Bullying is precisely what the Conservative Party of Canada’s series of television attack ads are. The underlying message is that character assassination is an acceptable form of discourse within our society. I work in the field of youth mental health, where the effect of social-media bullying is devastating. And where do youth get the idea that bullying is acceptable? Through the behaviour modelled by the adults around them.

Karen Robinson, Emsdale, Ont.

Wake up, Stephen Harper: there is no election being contested right now, and this useless negativity is not what Canadians are all about. Perhaps if this government put as much energy and (albeit, lacklustre) creativity into actually governing, it might actually accomplish something. If the worst thing you can find to say about the Liberal leader is that he is good-looking, personable and willing to put himself out there for a cause that affects millions of people, then you may find you have underestimated your opponent.

Merle Morgan, Okanagan Falls, B.C.

Lemmings of Parliament

How unique that some MPs actually think they should represent their constituents (“A House divided,” National, April 22). This is Canada, land of the benevolent dictatorship, where most MPs are elected on the basis of bogus promises to represent their riding. In fact, it seems many are there only to reap the rewards of being good little boys and girls: a fat salary, a terrific expense account, lots of parties to have their egos stroked and, of course, the really big lure of that bloated pension availability six years down the road. Is it really any wonder that Canadians have so much contempt for most of their MPs, who abrogate virtually all of their responsibilities to their constituents in order to be obedient little sheep blindly following the orders of the herd ram?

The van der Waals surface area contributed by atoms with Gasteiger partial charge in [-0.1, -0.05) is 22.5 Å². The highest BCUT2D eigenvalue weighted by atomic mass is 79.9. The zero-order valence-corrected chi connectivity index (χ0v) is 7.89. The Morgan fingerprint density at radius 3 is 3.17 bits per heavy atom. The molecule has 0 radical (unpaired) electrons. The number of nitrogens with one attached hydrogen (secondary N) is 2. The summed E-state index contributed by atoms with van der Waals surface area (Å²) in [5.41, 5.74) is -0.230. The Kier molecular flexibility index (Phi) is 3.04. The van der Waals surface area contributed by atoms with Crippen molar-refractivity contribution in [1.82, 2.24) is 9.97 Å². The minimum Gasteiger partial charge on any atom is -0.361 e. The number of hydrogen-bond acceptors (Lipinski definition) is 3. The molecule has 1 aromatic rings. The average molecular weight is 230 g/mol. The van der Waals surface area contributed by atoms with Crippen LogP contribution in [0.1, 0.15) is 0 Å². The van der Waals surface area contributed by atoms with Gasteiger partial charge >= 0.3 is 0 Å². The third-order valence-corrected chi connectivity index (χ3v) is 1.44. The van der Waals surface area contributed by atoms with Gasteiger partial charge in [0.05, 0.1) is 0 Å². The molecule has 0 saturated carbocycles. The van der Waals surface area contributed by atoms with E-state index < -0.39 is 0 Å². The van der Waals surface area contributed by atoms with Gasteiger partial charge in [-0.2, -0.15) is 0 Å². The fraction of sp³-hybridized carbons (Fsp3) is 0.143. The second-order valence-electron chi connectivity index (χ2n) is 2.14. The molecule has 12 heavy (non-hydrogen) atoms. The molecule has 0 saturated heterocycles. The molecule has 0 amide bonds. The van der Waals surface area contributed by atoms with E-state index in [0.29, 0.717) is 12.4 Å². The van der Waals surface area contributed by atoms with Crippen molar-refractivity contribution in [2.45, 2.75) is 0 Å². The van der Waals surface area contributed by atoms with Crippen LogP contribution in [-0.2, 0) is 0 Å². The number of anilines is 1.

Dave Cavazzi, Blind Bay, B.C.

Thatcher, tobacco baron

After Margaret Thatcher’s death, I scoured four major newspapers and Maclean’s (“True grit,” International, April 22) and found not a peep about the wonderful multi-million-dollar job Thatcher began just a few months after resigning from politics. After 11 long years as one of the most powerful people on the planet, Thatcher became a “geopolitical consultant” for tobacco giant Philip Morris. Why the blatant avoidance by virtually all of the mainstream media of any mention of Thatcher’s job after resigning from politics?

Errol E. Povah, President, Airspace Action on Smoking and Health, Delta, B.C.

Public-sector pariahs

If anyone deserves comfortable salaries, it’s teachers, police officers and firefighters (“The new upper class,” Business, April 22). Decent wages attract high performers, inspire dedication and show how much we value and respect the service provided. I’d like to believe we still think education and emergency services contribute more to our society than the big bosses of Wal-Mart or the owners of NHL teams.

Marcie Wallace, Lethbridge, Alta.

If everyone were forced to make a 12 per cent investment into their pension plan—as teachers are—there probably would be much less handwringing about CPP and OAS meeting the aging population’s needs.

Kim Lalonde, Elmvale, Ont.